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by Deji Abiodun
Transparency International (TI), a global coalition fighting against corruption has stated that Nigeria’s political parties are the most corrupt in the world. The assertion was made in a graph that was published on its Twitter account.
In a graph titled: “Where most people think political parties are corrupt” Nigeria ranked number one with 94 per cent leading the way for nation’s with corrupt political parties in the world. Nigeria’s leading political parties are the Peoples Democratic Party (PDP) and the All Progressives Congress (APC) and both are expected to go head-to-head in the forthcoming general elections.
On the graph, Nigeria is followed by Mexico and Cyprus both with 91 per cent. Nepal and Greece are placed third with 90 per cent each while Italy is fourth with 89 per cent. In Africa, only Nigeria’s political parties ranked amongst the top 11.
— Transparency Int'l (@anticorruption) February 12, 2015
In a publication on its website, the anti-corruption group said it was concerned that the delay in elections in Nigeria, as it threatens the people’s right to vote and undermines democracy in the country and calls on the government to ensure not only safety for voters at the polls but that they go ahead without more delays.
The government called on the Independent Nigerian Electoral Commission (INEC) to postpone the elections, claiming that the army was not in a position to guarantee security in the face of insurgents in the north east. INEC has set a new date of 28 March.
“Candidates for all parties have been successfully campaigning in some of the regions where insurgents are known to operate. Clearly the safety of Nigerians comes first and foremost but the government should also ensure that elections are held on time, are transparent and are free from fraud,” said José Ugaz, chair of Transparency International.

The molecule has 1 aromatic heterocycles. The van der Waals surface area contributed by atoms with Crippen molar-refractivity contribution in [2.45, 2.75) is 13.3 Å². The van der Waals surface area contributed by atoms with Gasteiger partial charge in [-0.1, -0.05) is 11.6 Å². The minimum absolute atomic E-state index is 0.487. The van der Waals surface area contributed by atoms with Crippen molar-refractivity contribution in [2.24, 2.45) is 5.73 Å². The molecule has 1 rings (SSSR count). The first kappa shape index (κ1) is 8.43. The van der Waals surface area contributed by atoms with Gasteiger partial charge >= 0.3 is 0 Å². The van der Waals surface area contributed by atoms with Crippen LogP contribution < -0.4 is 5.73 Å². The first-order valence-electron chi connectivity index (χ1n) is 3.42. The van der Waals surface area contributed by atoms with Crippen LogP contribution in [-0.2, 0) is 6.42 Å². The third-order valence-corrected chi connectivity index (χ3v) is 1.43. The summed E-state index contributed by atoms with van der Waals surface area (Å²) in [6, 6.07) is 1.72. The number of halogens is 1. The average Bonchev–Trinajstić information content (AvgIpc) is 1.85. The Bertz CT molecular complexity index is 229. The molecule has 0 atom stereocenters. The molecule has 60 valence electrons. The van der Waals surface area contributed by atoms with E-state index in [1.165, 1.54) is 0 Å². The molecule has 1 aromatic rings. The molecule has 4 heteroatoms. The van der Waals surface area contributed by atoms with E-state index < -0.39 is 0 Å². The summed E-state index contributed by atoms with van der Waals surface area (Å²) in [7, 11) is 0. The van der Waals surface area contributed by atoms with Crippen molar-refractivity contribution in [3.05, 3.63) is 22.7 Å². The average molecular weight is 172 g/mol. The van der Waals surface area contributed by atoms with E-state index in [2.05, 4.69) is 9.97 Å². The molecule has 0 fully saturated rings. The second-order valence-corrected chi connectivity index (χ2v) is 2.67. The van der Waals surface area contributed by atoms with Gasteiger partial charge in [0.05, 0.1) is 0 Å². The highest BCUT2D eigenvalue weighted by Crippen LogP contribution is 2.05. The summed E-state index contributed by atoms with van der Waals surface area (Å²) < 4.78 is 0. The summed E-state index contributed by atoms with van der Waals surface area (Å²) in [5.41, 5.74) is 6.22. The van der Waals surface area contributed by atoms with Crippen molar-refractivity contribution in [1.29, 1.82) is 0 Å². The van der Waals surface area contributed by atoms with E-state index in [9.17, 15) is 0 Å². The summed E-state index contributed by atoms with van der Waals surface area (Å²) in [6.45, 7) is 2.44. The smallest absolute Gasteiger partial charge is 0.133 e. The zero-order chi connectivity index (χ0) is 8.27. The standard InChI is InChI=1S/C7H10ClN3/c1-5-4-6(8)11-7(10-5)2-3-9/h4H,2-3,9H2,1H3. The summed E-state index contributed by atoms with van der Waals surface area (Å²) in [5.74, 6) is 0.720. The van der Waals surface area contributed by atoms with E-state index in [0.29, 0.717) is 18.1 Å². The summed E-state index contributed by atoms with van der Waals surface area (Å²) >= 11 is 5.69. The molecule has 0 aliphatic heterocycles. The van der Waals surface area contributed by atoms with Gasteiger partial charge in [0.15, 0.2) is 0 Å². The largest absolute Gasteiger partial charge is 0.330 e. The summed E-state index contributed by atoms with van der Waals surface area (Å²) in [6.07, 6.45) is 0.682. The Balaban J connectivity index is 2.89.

Under the Nigerian constitution, the current term of government expires on 29 May and elections must happen at least one month prior to this date. The government must commit to this timetable.
It is unclear whether a six weeks’ delay will help the Nigerian army combat the threat from extremist groups such as Boko Haram, which it has been trying to stop for several years. It is imperative that any delay in the election is clearly justified to avert suspicion that the government is simply seeking to hold on to power.
“The government must also ensure that there is no political intimidation and no arrests during the run up to the polls that would trigger violence. Most of eligible voters now have their new election cards, which will make attempts to rig the voting much harder than in the past,” said Ugaz.
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